I’ve been listening to the podcast, What Should I Read Next? with Ann Bogel, author of the blog Modern Mrs. Darcy. On each podcast, Ms. Bogel interviews a reading guest, asking a few specific questions about the guest’s taste in books, and then recommends three books or authors for the guest’s consideration. I thought I’d try to answer Ms. Bogel’s questions, not because she’s asked me to be a guest on her podcast, but just because it might be an interesting exercise. If any of my readers want to recommend books to me based on my answers to Modern Mrs. Darcy’s questions, or if any of you want to answer the questions, have at it. Spring seems like a fine time for a lively book discussion.
First question: What are three of your favorite books (books that indicate your preferences in books)?
This question is a bit tricky. If I were to name my three favorite books of all time, you would get a wrong impression about the breadth of my reading tastes. My three favorite books of all time are Lord of the Rings by JRR Tolkien, Les Miserables by Victor Hugo, and David Copperfield by Charles Dickens. From that list, you would get the impression that I only read huge, weighty tomes about a character’s journey from youth to manhood and from innocence to maturity. Actually, there is some truth in the idea that I like characters that develop over time, grow and mature, and learn important lessons from the other people they meet along the way—and also rich and classic family sagas or books about an entire community. However, I’ve read all of Agatha Christie’s detective novels, not much character development there, and I can enjoy a good suspense novel or some narrative nonfiction, too. So, three favorites that indicate different things about my reading preferences are The Magnificent Century by Thomas B. Costain (narrative history), The Great Divorce by C.S. Lewis (Christian theological fantasy), and Blackout/All Clear by Connie Willis (time travel science fiction). Make of that what you will.
Second question: What is one book that you hated?
Only one? This question, were I to answer truthfully, would immediately disqualify me from ever being a guest on Ms. Bogel’s podcast. Her first three guests ALL named Me Before You by Jojo Moyes as one of their three favorite books. I hated that book with a purple passion. If you want to know why I hated it, you can read about it, but (warning!) there are spoilers in my rant on the many ways in which I hated Me Before You. And now I will, instead of naming that book as The One that I hated, break the rules all to pieces and choose two other titles that I also disliked—so much so that I failed to finish either one. And to make the heresy even more egregious, these two are books I have seen many, many other readers designate as favorites, even classics. I pretty much hated Lonesome Dove by Larry McMurtry and A Prayer for Owen Meany by John Irving.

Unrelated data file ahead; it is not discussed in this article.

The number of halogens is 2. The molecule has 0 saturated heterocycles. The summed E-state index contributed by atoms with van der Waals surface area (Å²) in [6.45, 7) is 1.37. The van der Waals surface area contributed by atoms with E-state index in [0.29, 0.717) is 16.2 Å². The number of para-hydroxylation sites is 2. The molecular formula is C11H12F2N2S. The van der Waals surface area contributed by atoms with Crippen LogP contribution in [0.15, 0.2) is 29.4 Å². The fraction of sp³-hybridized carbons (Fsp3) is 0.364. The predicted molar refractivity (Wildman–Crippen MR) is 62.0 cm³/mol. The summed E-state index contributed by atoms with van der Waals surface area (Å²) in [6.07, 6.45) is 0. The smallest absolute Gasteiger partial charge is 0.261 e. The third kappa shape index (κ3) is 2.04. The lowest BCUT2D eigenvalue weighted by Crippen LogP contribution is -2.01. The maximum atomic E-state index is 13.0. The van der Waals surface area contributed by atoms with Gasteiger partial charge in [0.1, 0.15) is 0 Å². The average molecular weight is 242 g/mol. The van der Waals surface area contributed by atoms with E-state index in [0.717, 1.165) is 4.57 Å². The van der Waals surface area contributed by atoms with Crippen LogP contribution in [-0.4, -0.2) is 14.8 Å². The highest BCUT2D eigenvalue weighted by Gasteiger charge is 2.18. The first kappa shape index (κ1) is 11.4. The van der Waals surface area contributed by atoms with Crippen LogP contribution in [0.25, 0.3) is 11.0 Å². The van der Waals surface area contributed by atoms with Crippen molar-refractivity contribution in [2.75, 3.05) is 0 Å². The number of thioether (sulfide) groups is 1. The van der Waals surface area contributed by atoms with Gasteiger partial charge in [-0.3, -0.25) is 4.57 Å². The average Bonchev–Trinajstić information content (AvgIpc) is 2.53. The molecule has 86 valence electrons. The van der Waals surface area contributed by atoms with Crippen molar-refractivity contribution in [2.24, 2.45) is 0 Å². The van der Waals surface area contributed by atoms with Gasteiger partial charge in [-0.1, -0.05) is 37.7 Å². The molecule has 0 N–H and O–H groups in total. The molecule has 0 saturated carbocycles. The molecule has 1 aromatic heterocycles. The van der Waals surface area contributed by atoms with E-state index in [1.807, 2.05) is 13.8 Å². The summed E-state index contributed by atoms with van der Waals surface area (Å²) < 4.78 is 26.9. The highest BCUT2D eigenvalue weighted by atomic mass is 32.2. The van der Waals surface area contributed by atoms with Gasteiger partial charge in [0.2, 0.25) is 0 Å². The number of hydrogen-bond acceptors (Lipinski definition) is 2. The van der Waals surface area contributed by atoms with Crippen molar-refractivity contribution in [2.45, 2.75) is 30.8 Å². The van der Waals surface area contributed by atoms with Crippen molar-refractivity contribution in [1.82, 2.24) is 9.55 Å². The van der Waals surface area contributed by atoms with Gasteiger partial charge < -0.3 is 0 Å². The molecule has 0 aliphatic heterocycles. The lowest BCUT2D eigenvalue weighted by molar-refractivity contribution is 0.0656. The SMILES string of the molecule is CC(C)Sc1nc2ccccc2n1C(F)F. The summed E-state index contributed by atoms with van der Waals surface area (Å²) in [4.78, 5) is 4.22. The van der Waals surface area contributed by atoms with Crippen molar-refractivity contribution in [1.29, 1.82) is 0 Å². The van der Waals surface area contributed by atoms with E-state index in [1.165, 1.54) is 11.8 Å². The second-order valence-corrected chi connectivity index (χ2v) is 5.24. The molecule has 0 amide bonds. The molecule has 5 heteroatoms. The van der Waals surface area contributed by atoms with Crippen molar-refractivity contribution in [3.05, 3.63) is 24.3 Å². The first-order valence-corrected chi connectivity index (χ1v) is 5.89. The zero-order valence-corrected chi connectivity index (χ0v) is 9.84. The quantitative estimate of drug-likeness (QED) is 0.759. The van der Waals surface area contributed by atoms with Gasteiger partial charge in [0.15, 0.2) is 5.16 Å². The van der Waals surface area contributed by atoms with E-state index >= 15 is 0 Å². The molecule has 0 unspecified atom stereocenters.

Third question: what are you reading now?
This one leaves less room for controversy, so I’ll just answer it straight. The last two books I read were Teaching from Rest: A Homeschooler’s Guide to Unshakable Peace by Sarah McKenzie and Joy: Poet, Seeker, and the Woman Who Captivated C.S. Lewis by Abigail Santamaria. All I can say about these books is that the first was a good reminder of things I already know but tend to forget, and the biography of Joy Davidman Lewis was thorough and readable, but I opine that the author, Ms. Santamaria, didn’t grow to like her subject very much over the course of her research for the book.
Fourth question: is there anything you would like to change about your reading life? Switch genres? Read more of this or less of that? Change the way you read or the amount?
Honestly, I would like to go back to reading more slowly and carefully—and still read lots and lots of books. I think the internet has changed my reading. I have always read fairly quickly, mostly by skimming through descriptive passages. However, my skimming and my shorter attention span in the past few years have negatively impacted my enjoyment of the books I do read. I would like to read more carefully and more delight-fully. Stop and smell the roses, so to speak. I don’t really think that any particular reading recommendations can fix this problem. I just need to do it.
So, given those questions and those answers, what book(s) would you recommend that I read next? What do you think Mrs. Darcy/Bogel would recommend? Or would she recoil in horror at my lack of respect for Jojo Moyes?
I still loved listening to the podcast, Ms. Bogel.